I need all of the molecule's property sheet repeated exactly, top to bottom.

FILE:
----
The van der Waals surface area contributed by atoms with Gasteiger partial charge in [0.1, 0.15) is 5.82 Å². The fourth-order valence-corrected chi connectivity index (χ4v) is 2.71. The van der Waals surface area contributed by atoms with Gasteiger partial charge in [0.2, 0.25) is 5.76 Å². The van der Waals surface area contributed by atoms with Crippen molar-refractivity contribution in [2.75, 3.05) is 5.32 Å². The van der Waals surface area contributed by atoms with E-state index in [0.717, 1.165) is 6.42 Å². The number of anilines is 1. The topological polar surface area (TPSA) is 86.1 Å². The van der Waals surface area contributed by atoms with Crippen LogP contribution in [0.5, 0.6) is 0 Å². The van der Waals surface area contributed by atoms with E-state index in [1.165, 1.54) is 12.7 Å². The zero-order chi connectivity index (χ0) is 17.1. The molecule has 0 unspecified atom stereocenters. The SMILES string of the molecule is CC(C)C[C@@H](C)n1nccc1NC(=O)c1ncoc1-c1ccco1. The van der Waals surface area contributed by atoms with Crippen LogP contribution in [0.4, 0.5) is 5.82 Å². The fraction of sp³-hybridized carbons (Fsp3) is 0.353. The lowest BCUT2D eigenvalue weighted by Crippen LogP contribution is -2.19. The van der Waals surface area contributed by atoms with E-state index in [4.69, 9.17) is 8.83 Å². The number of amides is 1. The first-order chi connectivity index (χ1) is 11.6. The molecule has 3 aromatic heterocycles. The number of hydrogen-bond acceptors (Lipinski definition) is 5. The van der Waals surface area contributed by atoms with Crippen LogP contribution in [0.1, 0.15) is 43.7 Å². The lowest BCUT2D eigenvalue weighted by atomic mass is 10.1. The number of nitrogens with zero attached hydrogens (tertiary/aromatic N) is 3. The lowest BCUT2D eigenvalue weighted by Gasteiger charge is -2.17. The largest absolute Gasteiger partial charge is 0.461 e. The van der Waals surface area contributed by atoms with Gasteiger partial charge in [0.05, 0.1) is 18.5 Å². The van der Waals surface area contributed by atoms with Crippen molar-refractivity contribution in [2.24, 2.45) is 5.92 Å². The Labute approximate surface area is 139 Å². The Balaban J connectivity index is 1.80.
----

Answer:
The van der Waals surface area contributed by atoms with Gasteiger partial charge in [0.1, 0.15) is 5.82 Å². The fourth-order valence-corrected chi connectivity index (χ4v) is 2.71. The van der Waals surface area contributed by atoms with Gasteiger partial charge in [0.2, 0.25) is 5.76 Å². The van der Waals surface area contributed by atoms with Crippen molar-refractivity contribution in [2.75, 3.05) is 5.32 Å². The van der Waals surface area contributed by atoms with E-state index in [0.717, 1.165) is 6.42 Å². The number of anilines is 1. The topological polar surface area (TPSA) is 86.1 Å². The van der Waals surface area contributed by atoms with Crippen LogP contribution in [0.5, 0.6) is 0 Å². The van der Waals surface area contributed by atoms with E-state index in [1.165, 1.54) is 12.7 Å². The zero-order chi connectivity index (χ0) is 17.1. The molecule has 0 unspecified atom stereocenters. The SMILES string of the molecule is CC(C)C[C@@H](C)n1nccc1NC(=O)c1ncoc1-c1ccco1. The van der Waals surface area contributed by atoms with Crippen LogP contribution in [0.4, 0.5) is 5.82 Å². The fraction of sp³-hybridized carbons (Fsp3) is 0.353. The lowest BCUT2D eigenvalue weighted by Crippen LogP contribution is -2.19. The van der Waals surface area contributed by atoms with E-state index in [4.69, 9.17) is 8.83 Å². The number of amides is 1. The first-order chi connectivity index (χ1) is 11.6. The molecule has 3 aromatic heterocycles. The number of hydrogen-bond acceptors (Lipinski definition) is 5. The van der Waals surface area contributed by atoms with Crippen LogP contribution in [0.1, 0.15) is 43.7 Å². The lowest BCUT2D eigenvalue weighted by atomic mass is 10.1. The number of nitrogens with zero attached hydrogens (tertiary/aromatic N) is 3. The lowest BCUT2D eigenvalue weighted by Gasteiger charge is -2.17. The largest absolute Gasteiger partial charge is 0.461 e. The van der Waals surface area contributed by atoms with Gasteiger partial charge in [0.05, 0.1) is 18.5 Å². The van der Waals surface area contributed by atoms with Crippen molar-refractivity contribution in [2.24, 2.45) is 5.92 Å². The Labute approximate surface area is 139 Å². The Balaban J connectivity index is 1.80.